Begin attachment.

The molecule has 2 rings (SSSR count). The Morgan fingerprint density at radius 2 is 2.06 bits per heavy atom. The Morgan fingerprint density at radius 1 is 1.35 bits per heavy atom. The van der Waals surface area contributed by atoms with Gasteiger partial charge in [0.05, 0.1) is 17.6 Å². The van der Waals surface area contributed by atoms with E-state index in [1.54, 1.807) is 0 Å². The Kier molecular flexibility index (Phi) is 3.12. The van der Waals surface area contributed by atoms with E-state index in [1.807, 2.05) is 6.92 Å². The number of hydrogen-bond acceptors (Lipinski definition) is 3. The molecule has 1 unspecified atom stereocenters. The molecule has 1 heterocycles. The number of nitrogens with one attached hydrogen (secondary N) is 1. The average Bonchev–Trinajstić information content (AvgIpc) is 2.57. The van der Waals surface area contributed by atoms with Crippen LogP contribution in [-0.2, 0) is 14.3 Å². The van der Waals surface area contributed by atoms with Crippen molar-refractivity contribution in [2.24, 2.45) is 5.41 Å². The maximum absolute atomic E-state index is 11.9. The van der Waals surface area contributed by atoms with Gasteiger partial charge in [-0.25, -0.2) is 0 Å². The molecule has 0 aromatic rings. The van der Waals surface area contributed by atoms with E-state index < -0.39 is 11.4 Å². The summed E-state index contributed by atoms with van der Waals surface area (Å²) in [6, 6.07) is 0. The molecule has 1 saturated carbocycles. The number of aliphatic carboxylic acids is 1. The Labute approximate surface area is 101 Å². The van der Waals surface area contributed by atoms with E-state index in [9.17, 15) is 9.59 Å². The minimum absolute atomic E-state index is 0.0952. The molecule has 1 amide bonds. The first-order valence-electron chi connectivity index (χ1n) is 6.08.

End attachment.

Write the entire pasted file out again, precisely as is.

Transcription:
The molecule has 2 rings (SSSR count). The Morgan fingerprint density at radius 2 is 2.06 bits per heavy atom. The Morgan fingerprint density at radius 1 is 1.35 bits per heavy atom. The van der Waals surface area contributed by atoms with Gasteiger partial charge in [0.05, 0.1) is 17.6 Å². The van der Waals surface area contributed by atoms with E-state index in [1.54, 1.807) is 0 Å². The Kier molecular flexibility index (Phi) is 3.12. The van der Waals surface area contributed by atoms with E-state index in [1.807, 2.05) is 6.92 Å². The number of hydrogen-bond acceptors (Lipinski definition) is 3. The molecule has 1 unspecified atom stereocenters. The molecule has 1 heterocycles. The number of nitrogens with one attached hydrogen (secondary N) is 1. The average Bonchev–Trinajstić information content (AvgIpc) is 2.57. The van der Waals surface area contributed by atoms with Crippen LogP contribution in [-0.2, 0) is 14.3 Å². The van der Waals surface area contributed by atoms with Crippen molar-refractivity contribution in [2.24, 2.45) is 5.41 Å². The maximum absolute atomic E-state index is 11.9. The van der Waals surface area contributed by atoms with Gasteiger partial charge in [-0.25, -0.2) is 0 Å². The molecule has 0 aromatic rings. The van der Waals surface area contributed by atoms with E-state index < -0.39 is 11.4 Å². The summed E-state index contributed by atoms with van der Waals surface area (Å²) in [6, 6.07) is 0. The molecule has 1 saturated carbocycles. The number of aliphatic carboxylic acids is 1. The Labute approximate surface area is 101 Å². The van der Waals surface area contributed by atoms with E-state index in [9.17, 15) is 9.59 Å². The minimum absolute atomic E-state index is 0.0952. The molecule has 1 amide bonds. The first-order valence-electron chi connectivity index (χ1n) is 6.08.